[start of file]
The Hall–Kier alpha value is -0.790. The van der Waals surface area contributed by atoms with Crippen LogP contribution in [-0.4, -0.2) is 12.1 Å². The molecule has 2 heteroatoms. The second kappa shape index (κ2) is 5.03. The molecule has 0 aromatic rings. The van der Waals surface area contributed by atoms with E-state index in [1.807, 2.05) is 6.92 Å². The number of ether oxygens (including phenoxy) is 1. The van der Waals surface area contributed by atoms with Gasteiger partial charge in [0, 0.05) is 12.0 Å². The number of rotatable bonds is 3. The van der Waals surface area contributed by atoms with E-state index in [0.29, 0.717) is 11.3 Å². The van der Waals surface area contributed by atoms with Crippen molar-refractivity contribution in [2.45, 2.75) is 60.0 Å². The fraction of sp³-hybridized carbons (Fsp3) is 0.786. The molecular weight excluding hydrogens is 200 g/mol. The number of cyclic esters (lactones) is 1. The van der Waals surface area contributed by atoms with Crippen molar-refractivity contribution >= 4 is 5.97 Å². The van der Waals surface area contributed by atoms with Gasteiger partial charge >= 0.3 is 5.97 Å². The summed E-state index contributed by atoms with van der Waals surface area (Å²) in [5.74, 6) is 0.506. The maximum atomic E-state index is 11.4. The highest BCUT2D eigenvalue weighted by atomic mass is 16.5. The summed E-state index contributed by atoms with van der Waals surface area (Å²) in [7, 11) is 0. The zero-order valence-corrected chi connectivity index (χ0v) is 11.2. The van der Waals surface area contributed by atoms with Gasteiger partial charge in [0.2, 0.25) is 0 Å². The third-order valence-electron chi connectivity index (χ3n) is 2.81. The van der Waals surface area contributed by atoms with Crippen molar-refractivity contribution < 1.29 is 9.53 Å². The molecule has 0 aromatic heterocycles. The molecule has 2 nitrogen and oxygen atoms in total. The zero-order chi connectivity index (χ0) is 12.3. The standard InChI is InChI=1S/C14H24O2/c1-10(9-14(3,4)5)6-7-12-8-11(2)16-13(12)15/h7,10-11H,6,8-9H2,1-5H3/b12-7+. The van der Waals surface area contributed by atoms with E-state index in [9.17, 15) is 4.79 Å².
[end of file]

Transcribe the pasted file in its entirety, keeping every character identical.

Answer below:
The Hall–Kier alpha value is -0.790. The van der Waals surface area contributed by atoms with Crippen LogP contribution in [-0.4, -0.2) is 12.1 Å². The molecule has 2 heteroatoms. The second kappa shape index (κ2) is 5.03. The molecule has 0 aromatic rings. The van der Waals surface area contributed by atoms with E-state index in [1.807, 2.05) is 6.92 Å². The number of ether oxygens (including phenoxy) is 1. The van der Waals surface area contributed by atoms with Gasteiger partial charge in [0, 0.05) is 12.0 Å². The number of rotatable bonds is 3. The van der Waals surface area contributed by atoms with E-state index in [0.29, 0.717) is 11.3 Å². The van der Waals surface area contributed by atoms with Crippen molar-refractivity contribution in [2.45, 2.75) is 60.0 Å². The fraction of sp³-hybridized carbons (Fsp3) is 0.786. The molecular weight excluding hydrogens is 200 g/mol. The number of cyclic esters (lactones) is 1. The van der Waals surface area contributed by atoms with Crippen molar-refractivity contribution >= 4 is 5.97 Å². The van der Waals surface area contributed by atoms with Gasteiger partial charge >= 0.3 is 5.97 Å². The summed E-state index contributed by atoms with van der Waals surface area (Å²) in [5.74, 6) is 0.506. The maximum atomic E-state index is 11.4. The highest BCUT2D eigenvalue weighted by atomic mass is 16.5. The summed E-state index contributed by atoms with van der Waals surface area (Å²) in [7, 11) is 0. The zero-order valence-corrected chi connectivity index (χ0v) is 11.2. The van der Waals surface area contributed by atoms with Gasteiger partial charge in [0.2, 0.25) is 0 Å². The third-order valence-electron chi connectivity index (χ3n) is 2.81. The van der Waals surface area contributed by atoms with Crippen molar-refractivity contribution < 1.29 is 9.53 Å². The molecule has 0 aromatic heterocycles. The molecule has 2 nitrogen and oxygen atoms in total. The zero-order chi connectivity index (χ0) is 12.3. The standard InChI is InChI=1S/C14H24O2/c1-10(9-14(3,4)5)6-7-12-8-11(2)16-13(12)15/h7,10-11H,6,8-9H2,1-5H3/b12-7+. The van der Waals surface area contributed by atoms with E-state index in [9.17, 15) is 4.79 Å².